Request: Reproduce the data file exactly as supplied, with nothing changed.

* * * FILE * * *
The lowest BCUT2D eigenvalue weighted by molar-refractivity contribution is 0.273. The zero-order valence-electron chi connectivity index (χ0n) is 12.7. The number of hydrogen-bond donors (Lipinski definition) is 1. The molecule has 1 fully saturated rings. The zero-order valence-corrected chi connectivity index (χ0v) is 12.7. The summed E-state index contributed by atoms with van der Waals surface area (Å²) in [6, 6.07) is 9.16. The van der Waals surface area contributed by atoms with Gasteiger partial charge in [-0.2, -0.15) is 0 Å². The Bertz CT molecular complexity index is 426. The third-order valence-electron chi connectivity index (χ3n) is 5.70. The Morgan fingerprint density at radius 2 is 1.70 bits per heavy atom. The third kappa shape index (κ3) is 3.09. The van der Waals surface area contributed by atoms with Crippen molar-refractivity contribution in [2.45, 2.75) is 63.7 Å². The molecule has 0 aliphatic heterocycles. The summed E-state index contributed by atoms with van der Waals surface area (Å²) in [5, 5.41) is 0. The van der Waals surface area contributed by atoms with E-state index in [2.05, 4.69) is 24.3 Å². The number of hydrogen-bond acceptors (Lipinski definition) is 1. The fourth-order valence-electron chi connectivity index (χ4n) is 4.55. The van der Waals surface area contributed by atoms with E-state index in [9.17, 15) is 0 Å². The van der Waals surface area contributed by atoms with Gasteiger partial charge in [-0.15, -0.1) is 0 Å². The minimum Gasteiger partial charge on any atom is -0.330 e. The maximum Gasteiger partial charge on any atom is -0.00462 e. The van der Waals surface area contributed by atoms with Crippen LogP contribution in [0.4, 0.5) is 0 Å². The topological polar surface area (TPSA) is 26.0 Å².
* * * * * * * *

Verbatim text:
The lowest BCUT2D eigenvalue weighted by molar-refractivity contribution is 0.273. The zero-order valence-electron chi connectivity index (χ0n) is 12.7. The number of hydrogen-bond donors (Lipinski definition) is 1. The molecule has 1 fully saturated rings. The zero-order valence-corrected chi connectivity index (χ0v) is 12.7. The summed E-state index contributed by atoms with van der Waals surface area (Å²) in [6, 6.07) is 9.16. The van der Waals surface area contributed by atoms with Gasteiger partial charge in [-0.2, -0.15) is 0 Å². The Bertz CT molecular complexity index is 426. The third-order valence-electron chi connectivity index (χ3n) is 5.70. The Morgan fingerprint density at radius 2 is 1.70 bits per heavy atom. The third kappa shape index (κ3) is 3.09. The van der Waals surface area contributed by atoms with Crippen molar-refractivity contribution in [2.45, 2.75) is 63.7 Å². The molecule has 0 aliphatic heterocycles. The summed E-state index contributed by atoms with van der Waals surface area (Å²) in [5, 5.41) is 0. The van der Waals surface area contributed by atoms with E-state index in [2.05, 4.69) is 24.3 Å². The number of hydrogen-bond acceptors (Lipinski definition) is 1. The fourth-order valence-electron chi connectivity index (χ4n) is 4.55. The van der Waals surface area contributed by atoms with E-state index in [9.17, 15) is 0 Å². The van der Waals surface area contributed by atoms with Gasteiger partial charge in [-0.15, -0.1) is 0 Å². The minimum Gasteiger partial charge on any atom is -0.330 e. The maximum Gasteiger partial charge on any atom is -0.00462 e. The van der Waals surface area contributed by atoms with Crippen LogP contribution in [0.4, 0.5) is 0 Å². The topological polar surface area (TPSA) is 26.0 Å².